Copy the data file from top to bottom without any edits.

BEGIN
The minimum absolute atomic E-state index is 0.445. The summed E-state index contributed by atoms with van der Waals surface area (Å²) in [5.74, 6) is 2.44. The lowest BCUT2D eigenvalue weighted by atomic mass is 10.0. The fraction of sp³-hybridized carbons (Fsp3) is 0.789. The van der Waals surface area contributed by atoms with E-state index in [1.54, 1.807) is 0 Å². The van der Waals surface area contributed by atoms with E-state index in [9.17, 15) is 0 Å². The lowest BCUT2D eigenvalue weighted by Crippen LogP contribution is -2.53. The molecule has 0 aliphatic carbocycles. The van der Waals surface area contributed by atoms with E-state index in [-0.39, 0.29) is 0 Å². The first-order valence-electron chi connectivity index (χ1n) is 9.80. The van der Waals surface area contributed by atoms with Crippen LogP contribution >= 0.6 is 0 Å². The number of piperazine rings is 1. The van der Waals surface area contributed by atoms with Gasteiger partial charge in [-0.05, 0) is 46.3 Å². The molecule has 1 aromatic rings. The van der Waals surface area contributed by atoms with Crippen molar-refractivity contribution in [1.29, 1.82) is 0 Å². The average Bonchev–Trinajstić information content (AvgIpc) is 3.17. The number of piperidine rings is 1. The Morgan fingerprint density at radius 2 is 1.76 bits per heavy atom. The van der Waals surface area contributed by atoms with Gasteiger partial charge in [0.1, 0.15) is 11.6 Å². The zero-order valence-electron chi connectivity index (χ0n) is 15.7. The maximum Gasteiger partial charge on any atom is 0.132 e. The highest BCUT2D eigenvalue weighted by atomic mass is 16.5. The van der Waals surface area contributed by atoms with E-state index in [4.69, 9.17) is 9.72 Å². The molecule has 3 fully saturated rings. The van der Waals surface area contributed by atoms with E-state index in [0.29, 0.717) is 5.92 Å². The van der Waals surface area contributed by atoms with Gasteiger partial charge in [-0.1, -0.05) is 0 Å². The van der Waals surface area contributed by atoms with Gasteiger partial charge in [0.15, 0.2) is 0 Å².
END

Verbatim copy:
The minimum absolute atomic E-state index is 0.445. The summed E-state index contributed by atoms with van der Waals surface area (Å²) in [5.74, 6) is 2.44. The lowest BCUT2D eigenvalue weighted by atomic mass is 10.0. The fraction of sp³-hybridized carbons (Fsp3) is 0.789. The van der Waals surface area contributed by atoms with E-state index in [1.54, 1.807) is 0 Å². The van der Waals surface area contributed by atoms with E-state index in [9.17, 15) is 0 Å². The lowest BCUT2D eigenvalue weighted by Crippen LogP contribution is -2.53. The molecule has 0 aliphatic carbocycles. The van der Waals surface area contributed by atoms with E-state index in [-0.39, 0.29) is 0 Å². The first-order valence-electron chi connectivity index (χ1n) is 9.80. The van der Waals surface area contributed by atoms with Crippen LogP contribution >= 0.6 is 0 Å². The number of piperazine rings is 1. The van der Waals surface area contributed by atoms with Gasteiger partial charge in [-0.05, 0) is 46.3 Å². The molecule has 1 aromatic rings. The van der Waals surface area contributed by atoms with Crippen molar-refractivity contribution in [1.29, 1.82) is 0 Å². The average Bonchev–Trinajstić information content (AvgIpc) is 3.17. The number of piperidine rings is 1. The Morgan fingerprint density at radius 2 is 1.76 bits per heavy atom. The van der Waals surface area contributed by atoms with Gasteiger partial charge in [0.1, 0.15) is 11.6 Å². The zero-order valence-electron chi connectivity index (χ0n) is 15.7. The maximum Gasteiger partial charge on any atom is 0.132 e. The highest BCUT2D eigenvalue weighted by atomic mass is 16.5. The van der Waals surface area contributed by atoms with E-state index in [4.69, 9.17) is 9.72 Å². The molecule has 3 fully saturated rings. The van der Waals surface area contributed by atoms with E-state index in [0.29, 0.717) is 5.92 Å². The van der Waals surface area contributed by atoms with Gasteiger partial charge in [-0.1, -0.05) is 0 Å². The van der Waals surface area contributed by atoms with Gasteiger partial charge in [0.15, 0.2) is 0 Å².